Column: Burning shoes to #BoycottNike won’t change that fact that Kaepernick and his kneeling aren’t going anywhere
While Colin Kaepernick’s inclusion in Nike’s newest campaign has ignited (literal) fires, supporters know that this move further adds credibility and validity to this powerful movement.
Sep. 10, 2018
The opinions expressed by The Maneater columnists do not represent the opinions of The Maneater editorial board.
Roshae Hemmings is a first year journalism major at MU. She is an opinion columnist who writes about civil rights.
“I am not going to stand up to show pride in a flag for a country that oppresses black people and people of color. To me, this is bigger than football and it would be selfish on my part to look the other way. There are bodies in the street and people getting paid leave and getting away with murder.” Those words expressed by Colin Kaepernick marked the inception of the now infamous kneeling protest that has garnered both support and persistent opposition. The protests, having begun during the 49ers’ preseason, continued throughout 2017 and gained intense, polarizing media coverage. However, as of late the controversy surrounding Kaepernick and the protests has been somewhat quiet. That is, until now.
I rarely ever click on links to news stories that I see on my Twitter feed. Typically, my Twitter scrolls are done senselessly, in order to pass the time that I have between classes or to absolve my boredom. When news of Kaepernick's part in Nike's 30th anniversary of their “Just Do It” slogan broke on Sept. 3, my reaction was more or less the same; give it a thoughtless like and move on. However, my interest wasn't peaked until talks of cutting off swooshes and burning Nike gear came up on my timeline.
Despite the work Kaepernick continued to do for the movement after the hype was gone, Nike helped to direct conversation back to a question that dates back to 2016: to kneel or not to kneel? The athletic brand's choice to highlight the shunned quarterback not only reignites important conversations, but gives Kaepernick the support that the NFL wouldn’t.
From Kaepernick's initial protests back in 2016, to his work with Nike now, those in opposition to his protests have only one leg to stand on when it comes to their argument: the military. After Monday’s announcement, many copycat posts were made replacing the tightly cropped black and white photo of Kaepernick with photos of vets while the original text, “Believe in something, even if it means sacrificing everything,” remained. The problem with this response is twofold.
Firstly, the origin of the infamous kneeling protest is not one rooted in disrespect for the National Anthem, American flag or military, but rather the opposite. In fact, the gesture was created in collaboration with former football player and U.S Army veteran Nate Boyer.
"We sorta came to a middle ground where he would take a knee alongside his teammates," Boyer said. "Soldiers take a knee in front of a fallen brother's grave, you know, to show respect. When we're on a patrol, you know, and we go into a security halt, we take a knee, and we pull security."
Despite this, many still view this action as a sign of disrespect, including President Donald Trump.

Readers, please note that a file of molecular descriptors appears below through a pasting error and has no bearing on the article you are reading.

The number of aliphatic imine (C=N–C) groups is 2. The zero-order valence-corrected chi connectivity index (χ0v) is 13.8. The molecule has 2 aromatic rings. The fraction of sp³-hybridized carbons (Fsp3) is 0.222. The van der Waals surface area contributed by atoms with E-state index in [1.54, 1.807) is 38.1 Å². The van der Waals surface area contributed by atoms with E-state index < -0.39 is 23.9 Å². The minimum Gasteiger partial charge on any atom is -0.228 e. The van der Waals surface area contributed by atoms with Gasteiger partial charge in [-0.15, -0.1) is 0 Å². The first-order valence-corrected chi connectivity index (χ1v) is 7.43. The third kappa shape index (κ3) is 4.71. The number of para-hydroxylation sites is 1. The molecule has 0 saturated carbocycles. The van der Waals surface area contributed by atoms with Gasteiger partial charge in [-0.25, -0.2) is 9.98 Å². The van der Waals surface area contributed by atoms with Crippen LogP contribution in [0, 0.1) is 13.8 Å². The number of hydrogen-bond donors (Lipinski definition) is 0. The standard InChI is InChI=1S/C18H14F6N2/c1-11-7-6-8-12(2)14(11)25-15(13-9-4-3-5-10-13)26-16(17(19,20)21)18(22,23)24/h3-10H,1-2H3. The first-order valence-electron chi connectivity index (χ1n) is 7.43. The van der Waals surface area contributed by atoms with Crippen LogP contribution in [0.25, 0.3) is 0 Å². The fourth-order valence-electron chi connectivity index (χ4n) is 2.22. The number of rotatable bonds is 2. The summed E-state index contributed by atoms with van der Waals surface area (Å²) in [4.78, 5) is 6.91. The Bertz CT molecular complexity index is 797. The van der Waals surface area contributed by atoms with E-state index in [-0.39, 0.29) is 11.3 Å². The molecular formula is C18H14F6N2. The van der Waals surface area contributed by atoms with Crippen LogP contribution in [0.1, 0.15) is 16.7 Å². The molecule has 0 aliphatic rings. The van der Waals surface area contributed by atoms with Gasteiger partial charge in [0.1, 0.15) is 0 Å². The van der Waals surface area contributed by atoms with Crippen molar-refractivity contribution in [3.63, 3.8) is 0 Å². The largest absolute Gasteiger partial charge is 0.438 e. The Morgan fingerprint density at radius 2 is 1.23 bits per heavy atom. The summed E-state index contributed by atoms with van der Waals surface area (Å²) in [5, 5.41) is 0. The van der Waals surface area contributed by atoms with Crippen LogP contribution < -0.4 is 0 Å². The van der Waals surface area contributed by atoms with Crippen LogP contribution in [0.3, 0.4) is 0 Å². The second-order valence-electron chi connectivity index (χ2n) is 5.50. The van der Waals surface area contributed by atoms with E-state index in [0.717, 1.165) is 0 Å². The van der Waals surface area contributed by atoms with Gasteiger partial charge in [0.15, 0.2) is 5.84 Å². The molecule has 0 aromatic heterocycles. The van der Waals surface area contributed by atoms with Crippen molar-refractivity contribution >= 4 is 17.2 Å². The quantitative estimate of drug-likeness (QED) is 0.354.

“The issue of kneeling has nothing to do with race. It is about respect for our Country, Flag and National Anthem. NFL must respect this!” Trump said in 2017.
This then brings me to my second point; the willingness to cry disrespect is not only a copout and trivializing Kaepernick’s motives, but it is branding the military as something that it is not. To use the lives and sacrifices of former and active veterans as a guise to support racial injustices desecrates the military more than getting down on a knee ever could.
Those who fight for our nation do so in order to uphold the liberty, justice, freedom, and equality that all are supposed to be granted here in America. Unfortunately, with the police brutality in our streets, mass shootings in our schools and abandoned children at our borders, these promises and values have not been upheld. The kneeling that Kaepernick and many others in support of him have done is a call to action for politicians and policymakers to enact change in a political climate that consistently chooses to turn a blind eye.
For Nike to get behind this is genius, mainly because they are doing something the NFL refused to. In response to collective backlash, the NFL announced that all players on the field must stand during the national anthem or stay in the locker room until it is finished or else a fine will be issued. “Protests created a false perception among many that thousands of NFL players were unpatriotic," said the league in a statement.
This response is a less than satisfactory one, especially considering that the racial makeup of the NFL is 70 percent black. Instead of offering support and solidarity to its players and primary money makers, the NFL chose to silence individuals whose communities and peers are directly affected by the injustices in this country.
Nike’s involvement is an example of what needs to be done when the oppressed and marginalized speak out. Those in positions of power, and therefore unaffected by systematic oppression, need to share their platforms so that there is an opportunity for the silenced to speak. Without this type of comradery and partnership, the change that this country needs to see will never happen.